Disorders and Treatment
- Mental Illness
- Bipolar Disorder
- Mood Disorders
- Borderline Personality
- Mental Health Diagnosis
- Mental Health Treatments
- Alternative Meds
- Case Studies
This two-part article was written exclusively for PsyWeb.com by K.C. Jones. Diagnosed with bipolar disorder, borderline personality disorder, anxiety and an eating disorder, K.C. shares her story of recovery.
My journey with mental illness started when I was about 11 years old.
With the rush of hormones and the fighting that was going on in my family at the time, I started experiencing extreme depression. I would restrict my food in order to feel more in control and was able to hide my suicidal thoughts and behaviors throughout the rest of my teen years.
When I was 19, I began attending Berry College in Rome, Ga. During my first year, I started to experience rapid mood swings. I would go from being the life of the party to wanting to kill myself several times during the day.
That first summer home became the start of my recovery as it was the time when I could no longer hide my illness. I had gotten mono at the end of that school year, which left me with no energy and extremely depressed.
My mother, who also struggles with depression, was able to recognize the signs and got me to see her psychiatrist. I was initially diagnosed as having depression, and then later I was diagnosed as having bipolar.
For the next three years, I struggled with taking my medication, seeing a doctor I didn’t like, and seeking help from incompetent therapists. I was inpatient and outpatient at a hospital that really wasn’t very good.
By the end of my time at Berry, I was so depressed that I could no longer sing or play the piano anymore without crying and had to change my major to English. My previous major was vocal performance - I had been singing and playing instruments since I was 7 years old.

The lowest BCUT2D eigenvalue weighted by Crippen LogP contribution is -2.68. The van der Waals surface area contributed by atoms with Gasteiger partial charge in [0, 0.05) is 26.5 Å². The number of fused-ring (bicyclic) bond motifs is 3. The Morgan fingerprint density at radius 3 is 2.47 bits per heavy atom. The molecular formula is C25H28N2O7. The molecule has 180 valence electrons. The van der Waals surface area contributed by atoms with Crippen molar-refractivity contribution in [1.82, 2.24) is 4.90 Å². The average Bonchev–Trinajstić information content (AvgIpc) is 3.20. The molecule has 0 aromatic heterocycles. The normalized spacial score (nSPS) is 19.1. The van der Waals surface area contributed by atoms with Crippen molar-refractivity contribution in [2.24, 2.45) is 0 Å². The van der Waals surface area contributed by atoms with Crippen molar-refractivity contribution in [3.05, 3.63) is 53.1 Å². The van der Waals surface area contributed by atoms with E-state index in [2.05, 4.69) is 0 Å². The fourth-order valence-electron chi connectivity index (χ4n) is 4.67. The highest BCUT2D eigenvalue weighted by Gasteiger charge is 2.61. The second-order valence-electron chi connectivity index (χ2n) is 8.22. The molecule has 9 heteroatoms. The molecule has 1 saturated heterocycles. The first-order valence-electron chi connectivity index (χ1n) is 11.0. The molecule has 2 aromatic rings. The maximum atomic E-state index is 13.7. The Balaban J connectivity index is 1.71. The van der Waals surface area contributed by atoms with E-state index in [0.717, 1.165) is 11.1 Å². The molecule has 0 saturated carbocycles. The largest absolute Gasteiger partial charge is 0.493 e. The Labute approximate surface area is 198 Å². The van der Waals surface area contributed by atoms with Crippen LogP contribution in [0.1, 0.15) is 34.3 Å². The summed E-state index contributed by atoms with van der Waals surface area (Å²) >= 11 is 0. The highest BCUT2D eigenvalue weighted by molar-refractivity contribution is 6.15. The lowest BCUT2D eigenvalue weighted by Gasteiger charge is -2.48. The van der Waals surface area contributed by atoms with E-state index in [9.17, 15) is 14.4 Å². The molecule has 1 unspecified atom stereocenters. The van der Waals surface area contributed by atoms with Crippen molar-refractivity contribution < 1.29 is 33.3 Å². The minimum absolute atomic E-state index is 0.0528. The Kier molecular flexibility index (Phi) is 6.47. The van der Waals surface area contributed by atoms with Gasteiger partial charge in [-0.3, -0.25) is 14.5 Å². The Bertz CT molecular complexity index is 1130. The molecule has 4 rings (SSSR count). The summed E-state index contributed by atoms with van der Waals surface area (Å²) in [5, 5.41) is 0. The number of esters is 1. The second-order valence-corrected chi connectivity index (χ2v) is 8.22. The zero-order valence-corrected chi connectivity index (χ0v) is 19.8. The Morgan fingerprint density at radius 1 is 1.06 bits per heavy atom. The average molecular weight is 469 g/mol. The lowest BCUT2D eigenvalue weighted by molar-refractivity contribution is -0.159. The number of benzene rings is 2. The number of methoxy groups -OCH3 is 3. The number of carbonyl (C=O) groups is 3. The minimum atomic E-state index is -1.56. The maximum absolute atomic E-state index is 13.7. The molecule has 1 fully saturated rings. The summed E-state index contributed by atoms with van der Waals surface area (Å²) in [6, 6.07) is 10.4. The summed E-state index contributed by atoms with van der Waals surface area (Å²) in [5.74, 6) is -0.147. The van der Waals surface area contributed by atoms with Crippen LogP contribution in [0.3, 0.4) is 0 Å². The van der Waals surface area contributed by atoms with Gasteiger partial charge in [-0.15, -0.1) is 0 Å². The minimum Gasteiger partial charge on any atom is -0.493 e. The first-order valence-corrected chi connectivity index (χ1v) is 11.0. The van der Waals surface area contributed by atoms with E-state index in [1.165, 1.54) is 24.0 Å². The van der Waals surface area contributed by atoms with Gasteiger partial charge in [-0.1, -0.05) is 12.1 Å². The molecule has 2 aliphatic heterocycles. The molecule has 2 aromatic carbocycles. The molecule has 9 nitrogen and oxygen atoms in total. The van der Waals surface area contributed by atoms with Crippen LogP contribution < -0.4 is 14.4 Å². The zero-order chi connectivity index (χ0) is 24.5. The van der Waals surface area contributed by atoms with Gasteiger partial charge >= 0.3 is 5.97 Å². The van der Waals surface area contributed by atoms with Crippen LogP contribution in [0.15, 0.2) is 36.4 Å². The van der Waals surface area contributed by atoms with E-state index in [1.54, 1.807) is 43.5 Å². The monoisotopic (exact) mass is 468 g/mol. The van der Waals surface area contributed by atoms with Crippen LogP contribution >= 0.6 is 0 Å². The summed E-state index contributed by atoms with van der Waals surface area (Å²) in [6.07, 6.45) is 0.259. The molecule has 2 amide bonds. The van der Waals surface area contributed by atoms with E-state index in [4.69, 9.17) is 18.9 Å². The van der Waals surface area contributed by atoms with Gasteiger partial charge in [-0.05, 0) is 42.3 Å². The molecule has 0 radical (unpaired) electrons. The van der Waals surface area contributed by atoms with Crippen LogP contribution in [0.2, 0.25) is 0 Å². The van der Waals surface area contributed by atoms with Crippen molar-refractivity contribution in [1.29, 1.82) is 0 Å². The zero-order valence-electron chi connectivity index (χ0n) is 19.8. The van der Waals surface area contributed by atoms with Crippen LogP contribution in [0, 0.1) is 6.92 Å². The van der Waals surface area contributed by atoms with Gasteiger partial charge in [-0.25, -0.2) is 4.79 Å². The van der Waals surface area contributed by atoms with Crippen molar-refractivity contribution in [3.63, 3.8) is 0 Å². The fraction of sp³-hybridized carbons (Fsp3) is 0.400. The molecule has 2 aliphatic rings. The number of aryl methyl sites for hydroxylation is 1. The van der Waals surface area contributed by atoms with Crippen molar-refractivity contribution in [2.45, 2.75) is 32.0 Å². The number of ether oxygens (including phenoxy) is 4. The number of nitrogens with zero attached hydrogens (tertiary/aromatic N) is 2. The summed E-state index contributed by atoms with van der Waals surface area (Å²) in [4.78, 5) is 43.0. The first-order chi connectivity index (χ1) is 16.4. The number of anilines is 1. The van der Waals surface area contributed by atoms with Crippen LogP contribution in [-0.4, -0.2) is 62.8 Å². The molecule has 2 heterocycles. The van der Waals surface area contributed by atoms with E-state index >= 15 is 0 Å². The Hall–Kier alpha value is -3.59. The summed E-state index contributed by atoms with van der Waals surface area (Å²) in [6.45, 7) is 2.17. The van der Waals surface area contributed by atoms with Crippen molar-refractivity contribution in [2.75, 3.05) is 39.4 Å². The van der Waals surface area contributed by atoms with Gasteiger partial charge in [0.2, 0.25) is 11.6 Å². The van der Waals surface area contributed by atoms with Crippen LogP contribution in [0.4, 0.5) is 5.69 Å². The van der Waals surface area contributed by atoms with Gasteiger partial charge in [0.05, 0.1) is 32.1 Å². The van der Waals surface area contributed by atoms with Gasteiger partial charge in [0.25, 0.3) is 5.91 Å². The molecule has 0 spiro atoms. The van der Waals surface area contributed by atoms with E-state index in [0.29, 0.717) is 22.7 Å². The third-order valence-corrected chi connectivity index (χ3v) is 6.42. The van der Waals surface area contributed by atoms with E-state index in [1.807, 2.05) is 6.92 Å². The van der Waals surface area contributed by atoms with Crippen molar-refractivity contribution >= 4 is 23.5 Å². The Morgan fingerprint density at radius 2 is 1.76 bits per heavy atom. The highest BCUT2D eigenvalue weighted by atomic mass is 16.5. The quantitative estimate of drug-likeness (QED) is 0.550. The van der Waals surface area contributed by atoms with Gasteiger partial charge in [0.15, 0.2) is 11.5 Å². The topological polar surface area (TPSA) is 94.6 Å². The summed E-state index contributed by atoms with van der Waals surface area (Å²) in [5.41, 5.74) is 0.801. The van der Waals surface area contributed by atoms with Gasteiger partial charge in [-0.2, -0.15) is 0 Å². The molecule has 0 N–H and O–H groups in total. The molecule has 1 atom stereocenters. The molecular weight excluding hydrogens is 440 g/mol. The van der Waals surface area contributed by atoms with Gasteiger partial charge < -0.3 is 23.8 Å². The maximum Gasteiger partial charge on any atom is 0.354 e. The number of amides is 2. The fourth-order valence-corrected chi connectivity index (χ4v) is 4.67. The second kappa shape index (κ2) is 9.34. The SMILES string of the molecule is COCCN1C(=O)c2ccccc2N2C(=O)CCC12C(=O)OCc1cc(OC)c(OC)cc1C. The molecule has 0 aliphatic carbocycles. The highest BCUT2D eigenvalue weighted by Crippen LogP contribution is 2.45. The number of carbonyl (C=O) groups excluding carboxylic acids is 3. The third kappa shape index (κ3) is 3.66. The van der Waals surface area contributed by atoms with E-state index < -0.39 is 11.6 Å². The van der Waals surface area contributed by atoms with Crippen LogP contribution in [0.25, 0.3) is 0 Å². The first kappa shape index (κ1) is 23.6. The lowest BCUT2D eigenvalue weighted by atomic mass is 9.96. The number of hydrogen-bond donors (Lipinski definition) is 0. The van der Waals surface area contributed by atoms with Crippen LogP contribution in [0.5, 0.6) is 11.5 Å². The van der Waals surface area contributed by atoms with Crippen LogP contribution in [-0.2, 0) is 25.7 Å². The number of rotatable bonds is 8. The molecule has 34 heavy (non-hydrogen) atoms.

I started hearing voices telling me to cut myself, and then one day I had a breakdown - I called the leader of one of my social clubs and told her to be happy for me because I was going to kill myself. Of course, she replied that that did not make her happy and she promptly called my therapist, who promptly called my parents. My parents came up and took me home. That was the end of Berry College.
After trying to become more stable at my parents’ house, I started attending Georgia State University and moved into a duplex with several other college kids.
The anxiety and depression stayed with me, though, and I decided to take a break from school and attend Skyland Trail, a mental health recovery center in Atlanta. I was there for eight months. It was a wonderful place with every kind of therapy imaginable, but it was the art therapy that helped me the most.
I wasn't quite ready to take learning about coping skills seriously, but I enjoyed expressing my emotions through art. Skyland Trail was also the place that got me to start playing piano and singing again – a major accomplishment for my recovery, and my self-confidence grew as I performed at special events.
During my second month at Skyland, I spent two weeks at an eating disorders unit on Ridgeview Institute. There, I learned that one does need to eat some fat in order to be healthy and I learned how to follow a meal plan. I really made an effort to eat more healthily and normally. Skyland Trail and Ridgeview helped me enormously.
Skyland Trail was also the first place where I experienced competent and caring therapists. After my eight months at Skyland Trail, I started seeing a therapist who specializes in eating disorders. She used to work at Skyland Trail, which is only reason why I would trust her in the beginning. I still see her and have been seeing her off and on for about eight years. She is absolutely wonderful.
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